Mrs. Donaldson said she raised her eyes and noticed that she was about in the center of Merrill Avenue and saw the Ford automobile bearing down on her from the west at a distance of 40 or 45 feet, traveling at a speed of 45 or 50 miles an hour, and that the left front side of the For struck the right side of the Donaldson DeSoto, causing it to throw her from the car.
Chambers testified that he was driving at approximately 30 miles an hour; that the first time he saw the Donaldson vehicle he was approximately ten or twelve feet west of the intersection and at that time the Donaldson vehicle was approximately 20 to 25 feet north of the intersection traveling between 40 and 45 miles per hour; that the collision was a ‘head-on-broadside collision’ in that the Ford automobile of plaintiffs was struck approximately in the center of its left-hand side by the front of the Donaldson vehicle. All of the parties suffered and sustained severe personal injuries as a result of the accident.
Upon the foregoing facts the jury returned a verdict in favor of the defendant on the complaint of Mr. and Mrs. Chambers, and in favor of the cross-defendants on the cross-complaint of Mr. and Mrs. Donaldson.
Counsel for appellants on this appeal states that there is but one main question involved, i. e., did the court err in giving certain instructions. The first one complained of reads:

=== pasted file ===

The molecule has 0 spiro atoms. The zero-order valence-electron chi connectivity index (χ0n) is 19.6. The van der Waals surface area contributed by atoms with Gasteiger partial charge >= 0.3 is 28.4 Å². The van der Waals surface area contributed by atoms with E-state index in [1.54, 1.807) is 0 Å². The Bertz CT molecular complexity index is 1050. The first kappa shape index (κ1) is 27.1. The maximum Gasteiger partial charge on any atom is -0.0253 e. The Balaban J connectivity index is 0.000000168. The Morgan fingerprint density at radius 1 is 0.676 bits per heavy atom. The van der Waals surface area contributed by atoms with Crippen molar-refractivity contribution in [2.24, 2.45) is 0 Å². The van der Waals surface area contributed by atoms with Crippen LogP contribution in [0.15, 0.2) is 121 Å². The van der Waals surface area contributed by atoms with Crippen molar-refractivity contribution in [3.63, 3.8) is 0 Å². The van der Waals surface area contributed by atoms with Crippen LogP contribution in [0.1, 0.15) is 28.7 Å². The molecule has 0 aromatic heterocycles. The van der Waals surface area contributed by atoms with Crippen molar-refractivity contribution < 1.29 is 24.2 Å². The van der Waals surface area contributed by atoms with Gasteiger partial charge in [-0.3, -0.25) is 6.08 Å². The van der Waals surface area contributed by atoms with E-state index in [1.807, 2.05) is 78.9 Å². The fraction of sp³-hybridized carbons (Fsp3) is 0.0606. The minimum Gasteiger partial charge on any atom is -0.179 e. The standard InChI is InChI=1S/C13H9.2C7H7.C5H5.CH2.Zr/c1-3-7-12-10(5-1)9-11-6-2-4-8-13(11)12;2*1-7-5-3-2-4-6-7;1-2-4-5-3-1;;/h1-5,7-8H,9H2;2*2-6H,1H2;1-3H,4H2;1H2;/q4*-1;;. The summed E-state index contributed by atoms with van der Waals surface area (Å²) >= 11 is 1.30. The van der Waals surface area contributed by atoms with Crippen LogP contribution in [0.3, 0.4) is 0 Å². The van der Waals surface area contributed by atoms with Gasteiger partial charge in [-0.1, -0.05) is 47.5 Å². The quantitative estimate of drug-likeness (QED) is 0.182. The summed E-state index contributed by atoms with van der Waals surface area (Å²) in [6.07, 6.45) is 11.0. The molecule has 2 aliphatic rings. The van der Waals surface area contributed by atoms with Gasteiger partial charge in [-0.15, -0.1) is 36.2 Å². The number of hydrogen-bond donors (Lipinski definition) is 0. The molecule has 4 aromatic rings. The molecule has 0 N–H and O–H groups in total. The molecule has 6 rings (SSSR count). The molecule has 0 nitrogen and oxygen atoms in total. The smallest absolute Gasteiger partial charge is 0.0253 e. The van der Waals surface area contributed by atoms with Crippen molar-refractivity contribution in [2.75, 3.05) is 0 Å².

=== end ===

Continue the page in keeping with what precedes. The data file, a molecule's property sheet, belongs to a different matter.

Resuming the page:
‘If the boulevard stop sign at the northwest corner was not standing erect and in place at the time Mr. Donaldson approached and entered the intersection, Merrill Avenue was not at that time a through highway at Alder Street.
‘A through highway is a highway, or portion thereof, at the entrance to which vehicular traffic from intersecting highways is required by law to stop before entering or crossing the same and when stop signs are erected as provided in this Code.’ (Citing Vehicle Code Sec. 82.5.)
It is plaintiffs' argument that since the ordinance required that vehicles stop before crossing Merrill Avenue at other streets and since stop signs were actually erected therefor, the temporary removal of this particular stop sign did not affect the character of the highway, citing out-of-state cases such as Titus v. Braidfoot, 226 Ala. 21, 145 So. 423; Connors v. Dobbs, 77 Ohio App. 247, 66 N.E.2d 546; and Jones v. McCullough, 148 Kan. 561, 83 P.2d 669.
The ordinance classified Merrill Avenue as a ‘boulevard’ and not a ‘through highway’, and required vehicles to stop before entering or crossing it, and also required it ‘to be clearly marked or signposted to give notice of such fact * * *.’